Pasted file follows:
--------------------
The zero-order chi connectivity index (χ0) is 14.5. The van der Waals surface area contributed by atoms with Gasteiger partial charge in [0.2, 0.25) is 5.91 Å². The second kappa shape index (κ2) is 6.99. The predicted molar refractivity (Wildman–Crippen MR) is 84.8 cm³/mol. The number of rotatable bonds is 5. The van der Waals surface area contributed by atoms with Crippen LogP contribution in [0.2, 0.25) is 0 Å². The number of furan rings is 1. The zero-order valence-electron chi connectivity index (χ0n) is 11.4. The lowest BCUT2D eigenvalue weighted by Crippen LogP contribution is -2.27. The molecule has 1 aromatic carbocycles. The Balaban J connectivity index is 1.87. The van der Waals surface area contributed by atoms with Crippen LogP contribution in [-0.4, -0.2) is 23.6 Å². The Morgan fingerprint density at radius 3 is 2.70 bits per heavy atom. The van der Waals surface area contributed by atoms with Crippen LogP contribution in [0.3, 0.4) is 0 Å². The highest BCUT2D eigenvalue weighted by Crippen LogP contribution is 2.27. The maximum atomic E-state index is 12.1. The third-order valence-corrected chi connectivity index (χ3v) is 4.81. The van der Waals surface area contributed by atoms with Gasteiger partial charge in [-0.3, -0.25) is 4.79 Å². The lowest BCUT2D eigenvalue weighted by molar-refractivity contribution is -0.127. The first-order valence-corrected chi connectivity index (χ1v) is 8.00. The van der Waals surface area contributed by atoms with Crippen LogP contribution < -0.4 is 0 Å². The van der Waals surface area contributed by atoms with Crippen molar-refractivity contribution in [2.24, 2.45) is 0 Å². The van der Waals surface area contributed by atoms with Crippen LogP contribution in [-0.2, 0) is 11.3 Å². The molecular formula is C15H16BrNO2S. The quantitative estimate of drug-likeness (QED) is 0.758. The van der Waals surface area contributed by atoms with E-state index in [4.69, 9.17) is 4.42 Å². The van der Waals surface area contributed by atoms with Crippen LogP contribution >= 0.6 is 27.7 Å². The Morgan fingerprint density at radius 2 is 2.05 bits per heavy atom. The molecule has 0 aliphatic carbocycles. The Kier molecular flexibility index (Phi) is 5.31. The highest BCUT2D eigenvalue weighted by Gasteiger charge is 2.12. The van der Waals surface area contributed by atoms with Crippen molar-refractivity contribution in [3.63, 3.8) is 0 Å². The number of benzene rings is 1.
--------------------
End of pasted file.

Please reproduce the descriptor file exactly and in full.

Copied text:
The zero-order chi connectivity index (χ0) is 14.5. The van der Waals surface area contributed by atoms with Gasteiger partial charge in [0.2, 0.25) is 5.91 Å². The second kappa shape index (κ2) is 6.99. The predicted molar refractivity (Wildman–Crippen MR) is 84.8 cm³/mol. The number of rotatable bonds is 5. The van der Waals surface area contributed by atoms with Crippen LogP contribution in [0.2, 0.25) is 0 Å². The number of furan rings is 1. The zero-order valence-electron chi connectivity index (χ0n) is 11.4. The lowest BCUT2D eigenvalue weighted by Crippen LogP contribution is -2.27. The molecule has 1 aromatic carbocycles. The Balaban J connectivity index is 1.87. The van der Waals surface area contributed by atoms with Crippen LogP contribution in [-0.4, -0.2) is 23.6 Å². The Morgan fingerprint density at radius 3 is 2.70 bits per heavy atom. The van der Waals surface area contributed by atoms with Crippen LogP contribution in [0.3, 0.4) is 0 Å². The highest BCUT2D eigenvalue weighted by Crippen LogP contribution is 2.27. The maximum atomic E-state index is 12.1. The third-order valence-corrected chi connectivity index (χ3v) is 4.81. The van der Waals surface area contributed by atoms with Gasteiger partial charge in [-0.3, -0.25) is 4.79 Å². The lowest BCUT2D eigenvalue weighted by molar-refractivity contribution is -0.127. The first-order valence-corrected chi connectivity index (χ1v) is 8.00. The van der Waals surface area contributed by atoms with Crippen LogP contribution < -0.4 is 0 Å². The van der Waals surface area contributed by atoms with Crippen molar-refractivity contribution in [2.24, 2.45) is 0 Å². The van der Waals surface area contributed by atoms with Crippen LogP contribution in [-0.2, 0) is 11.3 Å². The molecular formula is C15H16BrNO2S. The quantitative estimate of drug-likeness (QED) is 0.758. The van der Waals surface area contributed by atoms with E-state index in [4.69, 9.17) is 4.42 Å². The van der Waals surface area contributed by atoms with Crippen LogP contribution >= 0.6 is 27.7 Å². The Morgan fingerprint density at radius 2 is 2.05 bits per heavy atom. The molecule has 0 aliphatic carbocycles. The Kier molecular flexibility index (Phi) is 5.31. The highest BCUT2D eigenvalue weighted by Gasteiger charge is 2.12. The van der Waals surface area contributed by atoms with Crippen molar-refractivity contribution in [3.63, 3.8) is 0 Å². The number of benzene rings is 1.